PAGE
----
So why is this an issue in the first place? It could be that there are many of us who agree with Allison Pearson and choose to stay in the middle lane, knowing full well they are not driving in accordance with the rules of the motorways. Or is it that many of us don’t actually know that the middle and right-hand lanes are for overtaking only? Either way, education is the solution. We must teach those of us who know the rules but choose to ignore them for reasons of safety that their assumption that they are safer in the middle lane is wrong.

And we must teach those who simply don’t know any better that the middle lane is for overtaking, not coasting.

One suggestion for a specific longer-term solution to this problem is to make motorway driving a part of the driving test. Although this sounds simple in theory, in practice it is extremely difficult to achieve across the country. If you live in a rural area, the problem here is clear: motorway coverage in the United Kingdom is hardly extensive. We would have to somehow account for many East Anglians having to drive over a hundred miles to the nearest three-lane dual carriageway. Another similar idea is to not allow recently-passed drivers onto motorways – much like learners are not permitted on motorways – until they have completed a Pass Plus course, but this would be very difficult to enforce.

Perhaps we should turn to the theory test for further reinforcement of the rules of the motorway. This again has its drawbacks: only a small percentage of the drivers on the road have actually taken the theory test, as it was first introduced in 1996, and even though motorway driving is highlighted in the test this has so far not cut out the problem. Adapting the test may make the next generation of drivers smarter, but we must also re-educate those already driving in an improper manner.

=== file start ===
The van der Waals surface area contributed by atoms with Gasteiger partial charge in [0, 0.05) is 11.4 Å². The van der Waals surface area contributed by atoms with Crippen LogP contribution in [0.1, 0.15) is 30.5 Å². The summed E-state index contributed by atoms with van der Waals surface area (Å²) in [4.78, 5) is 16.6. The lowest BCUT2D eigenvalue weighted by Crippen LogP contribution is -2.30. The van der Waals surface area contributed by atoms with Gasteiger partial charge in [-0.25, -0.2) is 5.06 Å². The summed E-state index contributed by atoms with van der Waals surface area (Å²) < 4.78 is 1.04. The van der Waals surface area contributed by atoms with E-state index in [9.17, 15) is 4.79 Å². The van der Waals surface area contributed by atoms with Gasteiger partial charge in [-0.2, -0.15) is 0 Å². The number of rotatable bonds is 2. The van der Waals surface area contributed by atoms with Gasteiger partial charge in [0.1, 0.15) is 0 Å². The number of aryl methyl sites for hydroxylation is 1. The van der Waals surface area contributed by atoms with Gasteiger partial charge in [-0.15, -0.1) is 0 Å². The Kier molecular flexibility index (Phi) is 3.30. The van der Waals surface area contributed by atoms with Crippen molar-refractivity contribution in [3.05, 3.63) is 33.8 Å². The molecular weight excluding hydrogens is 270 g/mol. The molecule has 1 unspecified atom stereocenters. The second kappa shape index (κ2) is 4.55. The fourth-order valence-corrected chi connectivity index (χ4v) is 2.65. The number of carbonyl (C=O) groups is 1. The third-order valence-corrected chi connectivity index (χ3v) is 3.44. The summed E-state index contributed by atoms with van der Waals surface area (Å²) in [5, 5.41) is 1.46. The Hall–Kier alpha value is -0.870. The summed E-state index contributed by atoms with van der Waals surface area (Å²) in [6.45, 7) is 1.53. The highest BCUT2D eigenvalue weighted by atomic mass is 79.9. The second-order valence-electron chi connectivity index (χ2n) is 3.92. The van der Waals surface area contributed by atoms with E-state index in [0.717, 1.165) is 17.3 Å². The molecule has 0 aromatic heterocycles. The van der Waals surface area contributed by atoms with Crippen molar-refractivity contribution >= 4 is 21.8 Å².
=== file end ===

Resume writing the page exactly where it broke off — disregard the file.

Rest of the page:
The simplest and likely most effective element of the pilot scheme currently taking place in Cheshire is using the electronic signage to remind drivers to stick to the left-hand lane if they aren’t overtaking. Electronic boards on motorways have been used to great effect to remind drivers to take a break, to watch out for motorbikes, and to keep your distance between you and the car in front. The cost of adding a new message to be displayed at various points on the motorway network would be negligible, and there would be no public outcry at another Government driving scheme that can be seen as a profit-driven enterprise.

The on-the-spot fines may provide an incentive to a select group of motorists, but in the main such a tactic is not popular with the public at large. This is because it could be argued that the wealthiest bad drivers can simply pay their way out of trouble. Education and reinforcement must be the watchwords for cutting out this driving habit, and I hope these elements of the pilot scheme in Cheshire are rolled out to the rest of the nation in due course.

The campaign against middle-lane hogging in Cheshire concluded at the end of October.

Eric Rogers writes on car technology and road legislation.

He runs Dash Witness, a dashboard camera company.

Click here to go to Dash Witness